- (1) There shall be established a Commission, to be called the Disablement Commission (in this section referred to as the Commission').
- (2) The Commission shall consist of not less than four nor more than six members appointed by the Chancellor of the Exchequer.
- (3) Members of the Commission shall be appointed in a personal capacity and not as representatives of particular organisations.
- (4) Members of the Commission shall not receive remuneration for their services and may be part-time members.
- (5) The Chancellor of the Exchequer shall appoint one of the members of the Commission to be chairman and another to be deputy chairman.
- (6) It shall be the duty of the Commission—
- (a) to keep under continuous review all pensions and benefits for the disabled; and
- (b) to make recommendations to the Chancellor of the Exchequer and the Secretary of State for Health and Social Security upon any changes or additions to the existing system of pensions and benefits for the disabled which the Commission considers necessary.
- (7) The Commission shall report to the Chancellor of the Exchequer not later than on 1st August, 1971, and thereafter at intervals of not more than two years, on the general level of all pensions and benefits for the disabled, and shall make recommendations which take account, in particular, for each period of report, of any matter relative to the purchasing power of such pensions and benefits and any other relevant consideration.
- (8) The Chancellor of the Exchequer shall within one month of a report being made to him by the Commission lay before each House of Parliament a copy of that report.
- (9) In this section, unless the context otherwise requires, the expression 'pensions and benefits' shall include all pensions and benefits whether payable under Act of Parliament or Royal Warrant.—[Sir Tufton Beamish.]
§ Brought up, and read the First time.857
§ 12.15 p.m.
§ Sir Tufton Beamish (Lewis)
I beg to move, That the Clause be read a Second time.
I am anxious not to delay or disrupt the smooth passage of this excellent Bill. The suggestion that a disablement commission should be set up to keep under review the financial needs of the disabled has had a somewhat chequered career. Two attempts were made to introduce such a Measure, first by the hon. Member for Stoke-on-Trent (Mr. Ashley) and a little later by my hon. Friend the Member for Moray and Nairn (Mr. Gordon Campbell), who I am glad to see is with us today.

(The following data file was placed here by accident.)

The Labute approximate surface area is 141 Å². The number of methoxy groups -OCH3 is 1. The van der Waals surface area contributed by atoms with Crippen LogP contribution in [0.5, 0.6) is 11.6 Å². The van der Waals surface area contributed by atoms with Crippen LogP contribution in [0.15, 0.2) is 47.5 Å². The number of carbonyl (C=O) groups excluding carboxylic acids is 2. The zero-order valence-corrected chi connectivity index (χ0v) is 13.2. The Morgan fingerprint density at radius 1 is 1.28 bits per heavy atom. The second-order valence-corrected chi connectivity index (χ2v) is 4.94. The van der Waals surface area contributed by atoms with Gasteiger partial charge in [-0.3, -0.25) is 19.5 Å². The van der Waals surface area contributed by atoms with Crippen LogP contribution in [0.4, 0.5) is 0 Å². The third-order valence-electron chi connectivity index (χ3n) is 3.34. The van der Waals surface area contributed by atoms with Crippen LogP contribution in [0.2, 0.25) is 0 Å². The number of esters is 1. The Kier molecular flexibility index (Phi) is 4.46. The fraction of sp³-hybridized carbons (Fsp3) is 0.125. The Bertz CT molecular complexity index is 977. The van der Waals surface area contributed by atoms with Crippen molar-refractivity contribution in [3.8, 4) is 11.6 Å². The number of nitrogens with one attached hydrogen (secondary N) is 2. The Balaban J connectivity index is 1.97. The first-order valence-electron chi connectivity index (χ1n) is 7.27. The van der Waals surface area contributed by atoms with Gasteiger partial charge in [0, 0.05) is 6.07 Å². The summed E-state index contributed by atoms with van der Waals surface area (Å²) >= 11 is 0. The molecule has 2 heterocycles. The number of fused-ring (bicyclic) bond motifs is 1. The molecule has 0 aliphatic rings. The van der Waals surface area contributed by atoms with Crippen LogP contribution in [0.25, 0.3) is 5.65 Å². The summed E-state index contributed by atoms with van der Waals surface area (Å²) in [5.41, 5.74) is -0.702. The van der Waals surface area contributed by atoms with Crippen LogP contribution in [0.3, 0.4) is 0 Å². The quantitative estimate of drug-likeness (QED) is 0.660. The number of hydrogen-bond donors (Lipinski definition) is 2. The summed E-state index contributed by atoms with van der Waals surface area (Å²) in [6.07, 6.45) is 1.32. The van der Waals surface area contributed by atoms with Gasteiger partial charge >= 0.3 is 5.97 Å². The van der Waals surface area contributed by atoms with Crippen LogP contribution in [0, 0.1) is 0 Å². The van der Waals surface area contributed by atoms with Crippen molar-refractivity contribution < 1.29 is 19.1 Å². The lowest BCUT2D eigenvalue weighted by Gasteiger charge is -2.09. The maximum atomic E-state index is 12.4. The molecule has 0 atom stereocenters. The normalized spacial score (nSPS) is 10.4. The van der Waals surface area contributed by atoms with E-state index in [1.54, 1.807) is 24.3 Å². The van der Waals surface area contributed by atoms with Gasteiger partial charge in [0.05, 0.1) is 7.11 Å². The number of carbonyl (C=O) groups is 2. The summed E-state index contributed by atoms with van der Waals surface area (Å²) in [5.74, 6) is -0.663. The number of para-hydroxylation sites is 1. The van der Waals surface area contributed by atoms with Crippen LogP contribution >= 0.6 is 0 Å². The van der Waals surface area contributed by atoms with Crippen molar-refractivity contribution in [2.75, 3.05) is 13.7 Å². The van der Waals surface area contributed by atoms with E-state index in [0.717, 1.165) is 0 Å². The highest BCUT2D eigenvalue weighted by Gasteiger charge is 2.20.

It is no secret that the Bill originally included a similar provision in its original draft but that was later dropped because it proved to be controversial. This clause is of a non party, character having strong support from all three parties. There is little doubt that on a free vote it would be likely to be carried by a large majority. Based on my Bill, which is due for a Second Reading today, the new Clause is supported in spirit, if not in the strict letter, by all the sponsors of my Bill, including the right hon. Member for Llanelly (Mr. James Griffiths) who has written me a note saying that he is sorry that he is not able to be here today because he is not fit. He says:Dear Tufton, I wish I could be there to support your Bill.I have also had a note from the hon. Member for Liverpool, Kirkdale, (Mr. Dunn) who has his name on the new Clause and who would like to have been here today.
To my deep regret and for reasons which I cannot fully fathom, the Government are determined yet again to block this proposal. I do not intend to divide the House on this new Clause—party politics should have as small a place as possible in the way in which this House approaches the problems of the disabled. The last thing I wish to do is to inject any unnecessary controversy into our discussions.
When poverty is coupled with severe disability, life can often be intolerable. When a man—or woman—is unable to earn at all or to earn only a nominal income, and so cannot afford those things which make life more than a question of 858 survival, there is precious little pleasure, or self-respect either. A few flowers, new clothes, a small present to thank a neighbour for being kind, a book, a glass of beer to offer to a friend, these are some of the small things which mean so much to those who are denied so many of the joys which most of us take for granted.
The Government have based their refusal to accept this proposal mainly on the ground that the National Superannuation and Social Insurance Bill goes some considerable way towards meeting the financial needs of the disabled, and indeed it does. Certainly it is a stride forward, but the Minister of State, Department of Health and Social Security, had to admit in Committee that the constant attendance allowance would not benefit a large number of people who need it, and he reiterated this in a long letter to me explaining why the Government were opposed to my Clause.